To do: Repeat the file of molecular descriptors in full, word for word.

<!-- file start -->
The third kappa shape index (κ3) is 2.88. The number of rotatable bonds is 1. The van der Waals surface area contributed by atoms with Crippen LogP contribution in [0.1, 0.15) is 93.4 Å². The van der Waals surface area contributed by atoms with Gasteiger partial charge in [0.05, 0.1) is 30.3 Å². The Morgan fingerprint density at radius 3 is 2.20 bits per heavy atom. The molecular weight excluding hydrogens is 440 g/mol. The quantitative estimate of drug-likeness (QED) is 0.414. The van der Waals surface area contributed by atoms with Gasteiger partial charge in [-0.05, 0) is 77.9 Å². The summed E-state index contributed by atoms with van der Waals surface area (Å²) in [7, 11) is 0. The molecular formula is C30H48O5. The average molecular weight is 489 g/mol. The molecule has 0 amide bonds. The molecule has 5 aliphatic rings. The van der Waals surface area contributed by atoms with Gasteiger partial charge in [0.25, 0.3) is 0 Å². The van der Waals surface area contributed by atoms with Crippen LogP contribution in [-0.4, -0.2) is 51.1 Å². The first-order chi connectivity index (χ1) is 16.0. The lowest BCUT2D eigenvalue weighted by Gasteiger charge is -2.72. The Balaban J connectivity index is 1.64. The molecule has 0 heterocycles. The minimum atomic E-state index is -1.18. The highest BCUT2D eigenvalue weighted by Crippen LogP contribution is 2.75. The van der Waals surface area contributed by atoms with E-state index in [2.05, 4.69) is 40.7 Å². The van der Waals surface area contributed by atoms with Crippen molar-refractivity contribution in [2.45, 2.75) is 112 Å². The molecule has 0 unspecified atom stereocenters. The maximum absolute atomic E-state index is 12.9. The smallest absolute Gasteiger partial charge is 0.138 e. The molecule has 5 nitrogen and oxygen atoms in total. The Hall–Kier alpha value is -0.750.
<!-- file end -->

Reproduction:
The third kappa shape index (κ3) is 2.88. The number of rotatable bonds is 1. The van der Waals surface area contributed by atoms with Crippen LogP contribution in [0.1, 0.15) is 93.4 Å². The van der Waals surface area contributed by atoms with Gasteiger partial charge in [0.05, 0.1) is 30.3 Å². The Morgan fingerprint density at radius 3 is 2.20 bits per heavy atom. The molecular weight excluding hydrogens is 440 g/mol. The quantitative estimate of drug-likeness (QED) is 0.414. The van der Waals surface area contributed by atoms with Gasteiger partial charge in [-0.05, 0) is 77.9 Å². The summed E-state index contributed by atoms with van der Waals surface area (Å²) in [7, 11) is 0. The molecular formula is C30H48O5. The average molecular weight is 489 g/mol. The molecule has 0 amide bonds. The molecule has 5 aliphatic rings. The van der Waals surface area contributed by atoms with Gasteiger partial charge in [0.25, 0.3) is 0 Å². The van der Waals surface area contributed by atoms with Crippen LogP contribution in [-0.4, -0.2) is 51.1 Å². The first-order chi connectivity index (χ1) is 16.0. The lowest BCUT2D eigenvalue weighted by Gasteiger charge is -2.72. The Balaban J connectivity index is 1.64. The molecule has 0 heterocycles. The minimum atomic E-state index is -1.18. The highest BCUT2D eigenvalue weighted by Crippen LogP contribution is 2.75. The van der Waals surface area contributed by atoms with E-state index in [2.05, 4.69) is 40.7 Å². The van der Waals surface area contributed by atoms with Crippen molar-refractivity contribution in [2.45, 2.75) is 112 Å². The molecule has 0 unspecified atom stereocenters. The maximum absolute atomic E-state index is 12.9. The smallest absolute Gasteiger partial charge is 0.138 e. The molecule has 5 nitrogen and oxygen atoms in total. The Hall–Kier alpha value is -0.750.